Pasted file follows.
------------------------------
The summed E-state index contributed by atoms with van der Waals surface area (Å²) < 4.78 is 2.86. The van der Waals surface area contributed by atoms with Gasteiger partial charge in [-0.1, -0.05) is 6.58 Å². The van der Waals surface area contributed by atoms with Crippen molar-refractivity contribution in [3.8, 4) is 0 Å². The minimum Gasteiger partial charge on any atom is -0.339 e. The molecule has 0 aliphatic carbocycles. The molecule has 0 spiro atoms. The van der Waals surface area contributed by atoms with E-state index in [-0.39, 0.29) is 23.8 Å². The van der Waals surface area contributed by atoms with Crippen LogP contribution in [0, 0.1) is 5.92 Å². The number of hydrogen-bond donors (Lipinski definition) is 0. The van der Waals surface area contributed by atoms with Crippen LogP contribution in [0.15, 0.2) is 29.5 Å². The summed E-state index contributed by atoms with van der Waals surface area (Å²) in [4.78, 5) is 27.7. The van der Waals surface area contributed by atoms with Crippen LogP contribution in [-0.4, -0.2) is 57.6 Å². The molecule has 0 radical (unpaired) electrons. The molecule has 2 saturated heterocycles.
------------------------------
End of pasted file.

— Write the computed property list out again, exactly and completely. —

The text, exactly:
The summed E-state index contributed by atoms with van der Waals surface area (Å²) < 4.78 is 2.86. The van der Waals surface area contributed by atoms with Gasteiger partial charge in [-0.1, -0.05) is 6.58 Å². The van der Waals surface area contributed by atoms with Crippen molar-refractivity contribution in [3.8, 4) is 0 Å². The minimum Gasteiger partial charge on any atom is -0.339 e. The molecule has 0 aliphatic carbocycles. The molecule has 0 spiro atoms. The van der Waals surface area contributed by atoms with E-state index in [-0.39, 0.29) is 23.8 Å². The van der Waals surface area contributed by atoms with Crippen LogP contribution in [0, 0.1) is 5.92 Å². The number of hydrogen-bond donors (Lipinski definition) is 0. The van der Waals surface area contributed by atoms with Crippen LogP contribution in [0.15, 0.2) is 29.5 Å². The summed E-state index contributed by atoms with van der Waals surface area (Å²) in [4.78, 5) is 27.7. The van der Waals surface area contributed by atoms with Crippen LogP contribution in [-0.4, -0.2) is 57.6 Å². The molecule has 0 radical (unpaired) electrons. The molecule has 2 saturated heterocycles.